Even bigger money is tied up in dominating and controlling the potential energy corridor from the oil and gas fields of Central Asia to India and China and, the other direction, to Turkey and Europe. An aggressor in control of Afghanistan is uniquely strategically placed to dominate and control energy supplies to and from Iran and China.

US client Pakistan, a nuclear power hostile to China, adjoins Afghanistan and has supported anti-progressive forces there in the past. Imperialism will also be keeping an eye on neighbouring Uzbekistan, which exports uranium to the United States.

With its all too evident disdain for legality in international affairs, the US can pretty well be relied on in the future to engage in some dangerous adventures in such a strategically significant area.

Another war the US is waging and losing is the so-called “war on drugs”. It is a war, however, that some US companies would be very unhappy to see come to an end. Which companies? Those in the arms trade.

At a meeting on June 11 with members of the Mexican community living in California, Mexican President Felipe Calderón reiterated that the US weapons industry bears responsibility for “the deaths of thousands of people” that are occurring in Mexico because of violence related to drug trafficking.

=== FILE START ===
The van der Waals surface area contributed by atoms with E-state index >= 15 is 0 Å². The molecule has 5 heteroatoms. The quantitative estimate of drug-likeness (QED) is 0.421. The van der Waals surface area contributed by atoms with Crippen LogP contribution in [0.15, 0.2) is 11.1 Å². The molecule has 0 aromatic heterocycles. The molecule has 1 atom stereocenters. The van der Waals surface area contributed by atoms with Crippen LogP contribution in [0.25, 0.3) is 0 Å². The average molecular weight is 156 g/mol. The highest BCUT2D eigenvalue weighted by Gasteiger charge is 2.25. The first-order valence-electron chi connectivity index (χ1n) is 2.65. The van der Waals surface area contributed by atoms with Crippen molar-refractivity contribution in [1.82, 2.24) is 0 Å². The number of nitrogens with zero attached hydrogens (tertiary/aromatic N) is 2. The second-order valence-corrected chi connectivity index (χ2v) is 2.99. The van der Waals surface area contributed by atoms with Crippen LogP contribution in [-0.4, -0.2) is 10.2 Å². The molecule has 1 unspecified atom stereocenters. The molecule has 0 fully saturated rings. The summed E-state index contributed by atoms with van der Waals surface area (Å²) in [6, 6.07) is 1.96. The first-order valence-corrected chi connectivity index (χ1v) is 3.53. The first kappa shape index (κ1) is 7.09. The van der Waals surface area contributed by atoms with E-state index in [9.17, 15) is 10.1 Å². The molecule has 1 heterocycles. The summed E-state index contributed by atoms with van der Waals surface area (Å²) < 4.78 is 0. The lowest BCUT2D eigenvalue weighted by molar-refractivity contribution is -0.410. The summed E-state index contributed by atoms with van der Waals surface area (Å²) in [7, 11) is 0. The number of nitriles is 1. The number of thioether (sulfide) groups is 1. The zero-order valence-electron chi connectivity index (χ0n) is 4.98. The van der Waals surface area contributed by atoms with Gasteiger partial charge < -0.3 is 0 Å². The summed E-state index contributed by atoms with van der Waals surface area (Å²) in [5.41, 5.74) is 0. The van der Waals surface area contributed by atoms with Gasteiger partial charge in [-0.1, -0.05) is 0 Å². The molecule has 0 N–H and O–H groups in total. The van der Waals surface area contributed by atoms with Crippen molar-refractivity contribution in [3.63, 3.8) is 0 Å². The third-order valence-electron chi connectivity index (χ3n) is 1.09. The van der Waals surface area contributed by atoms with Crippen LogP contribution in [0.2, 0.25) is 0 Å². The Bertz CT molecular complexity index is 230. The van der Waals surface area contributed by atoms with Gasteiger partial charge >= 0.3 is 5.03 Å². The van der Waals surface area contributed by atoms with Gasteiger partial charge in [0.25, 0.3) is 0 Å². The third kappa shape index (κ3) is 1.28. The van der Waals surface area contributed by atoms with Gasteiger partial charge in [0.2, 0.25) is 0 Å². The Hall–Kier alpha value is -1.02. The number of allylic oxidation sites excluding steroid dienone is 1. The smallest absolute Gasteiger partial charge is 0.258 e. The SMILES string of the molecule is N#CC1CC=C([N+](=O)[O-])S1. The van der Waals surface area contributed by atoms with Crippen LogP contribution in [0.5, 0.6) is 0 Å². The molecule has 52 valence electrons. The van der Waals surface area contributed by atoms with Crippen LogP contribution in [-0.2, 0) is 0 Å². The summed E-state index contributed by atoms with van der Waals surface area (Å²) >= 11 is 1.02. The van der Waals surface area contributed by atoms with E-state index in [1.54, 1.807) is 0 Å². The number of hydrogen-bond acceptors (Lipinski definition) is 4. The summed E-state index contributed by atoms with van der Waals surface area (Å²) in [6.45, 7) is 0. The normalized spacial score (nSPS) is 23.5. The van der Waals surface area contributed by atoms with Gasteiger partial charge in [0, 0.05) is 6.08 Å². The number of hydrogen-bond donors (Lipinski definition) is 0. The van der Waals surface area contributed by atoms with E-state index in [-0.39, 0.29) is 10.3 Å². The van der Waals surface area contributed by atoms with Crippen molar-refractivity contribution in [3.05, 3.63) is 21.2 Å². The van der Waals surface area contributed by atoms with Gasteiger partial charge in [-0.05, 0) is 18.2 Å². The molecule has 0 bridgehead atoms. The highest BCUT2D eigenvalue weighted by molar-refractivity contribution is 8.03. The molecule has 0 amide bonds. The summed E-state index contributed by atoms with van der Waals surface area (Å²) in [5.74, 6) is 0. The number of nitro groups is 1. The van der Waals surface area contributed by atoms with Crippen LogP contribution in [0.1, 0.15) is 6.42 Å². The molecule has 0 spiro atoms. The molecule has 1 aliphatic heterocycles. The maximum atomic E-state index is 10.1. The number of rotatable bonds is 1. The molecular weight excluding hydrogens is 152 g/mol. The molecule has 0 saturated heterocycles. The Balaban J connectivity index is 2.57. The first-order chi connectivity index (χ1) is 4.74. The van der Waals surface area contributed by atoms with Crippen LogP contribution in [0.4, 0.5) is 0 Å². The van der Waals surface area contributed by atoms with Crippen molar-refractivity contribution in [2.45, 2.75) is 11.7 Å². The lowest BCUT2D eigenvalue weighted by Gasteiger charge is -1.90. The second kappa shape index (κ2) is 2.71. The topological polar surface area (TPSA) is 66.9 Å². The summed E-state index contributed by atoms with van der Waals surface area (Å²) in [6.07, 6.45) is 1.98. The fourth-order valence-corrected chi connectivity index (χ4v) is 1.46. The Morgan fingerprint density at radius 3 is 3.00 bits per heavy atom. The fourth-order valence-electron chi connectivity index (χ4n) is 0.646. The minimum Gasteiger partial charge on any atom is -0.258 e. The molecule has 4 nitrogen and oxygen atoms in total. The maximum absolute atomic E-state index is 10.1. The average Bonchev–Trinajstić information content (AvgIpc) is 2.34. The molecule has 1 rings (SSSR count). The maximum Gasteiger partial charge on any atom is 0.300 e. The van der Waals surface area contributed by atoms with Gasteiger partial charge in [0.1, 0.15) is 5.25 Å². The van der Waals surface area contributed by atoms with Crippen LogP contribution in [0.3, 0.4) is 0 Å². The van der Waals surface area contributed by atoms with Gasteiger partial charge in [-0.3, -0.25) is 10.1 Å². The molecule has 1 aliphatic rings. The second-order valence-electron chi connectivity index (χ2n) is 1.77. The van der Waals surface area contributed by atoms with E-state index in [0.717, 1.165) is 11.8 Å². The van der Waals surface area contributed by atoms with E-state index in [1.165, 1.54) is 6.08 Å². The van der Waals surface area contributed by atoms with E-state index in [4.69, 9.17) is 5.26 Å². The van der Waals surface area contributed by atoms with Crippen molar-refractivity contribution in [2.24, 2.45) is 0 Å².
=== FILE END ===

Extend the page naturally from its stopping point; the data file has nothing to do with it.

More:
(If you think that figure must be exaggerated consider this: “Organised crime [in Mexico] left more than 10,000 people dead in 2010, according to an article in the Reforma newspaper.)

A June 13 report from the US Bureau of Alcohol, Tobacco, Firearms and Explosives (ATF) acknowledged that 70 percent of weapons seized by the Mexican authorities from drug dealers are of US origin.

The US regularly decries the activities of “Mexican drug cartels”, but President Calderón noted that Mexico is located next to the largest consumer of drugs on the planet, another great incentive for the development of organised crime.

It is ironic, is it not, that the USA, the country most affected by the consumption of narcotics is also the principal supplier of weapons to the drug dealers? It is also ironic that the only public strategy that the US authorities will recognise or accept for dealing with the drug problem is the one that failed so spectacularly in the USA itself in the 1920s and ’30s: prohibition.

Prohibition in the US produced an exponential increase in the wealth and influence of organised crime, in gang violence, and in the spread of corruption among politicians and the police. It has had exactly the same effect in other countries where it has been imposed as the solution to a social problem.

There are plenty of people in the US who, like their counterparts in Mexico, believe the policy of waging war in the streets will not overcome the drug problem, whether the drug is alcohol, ecstasy, heroin, cocaine or something else.

But there is big money to be made from the drug trade, not only from the sale of drugs but also – as we have seen – from supplying the weapons for waging the “war on drugs”.

So long as politicians continue to treat the drugs question as a crime problem and not a socio-medical problem, so long will we see no improvement.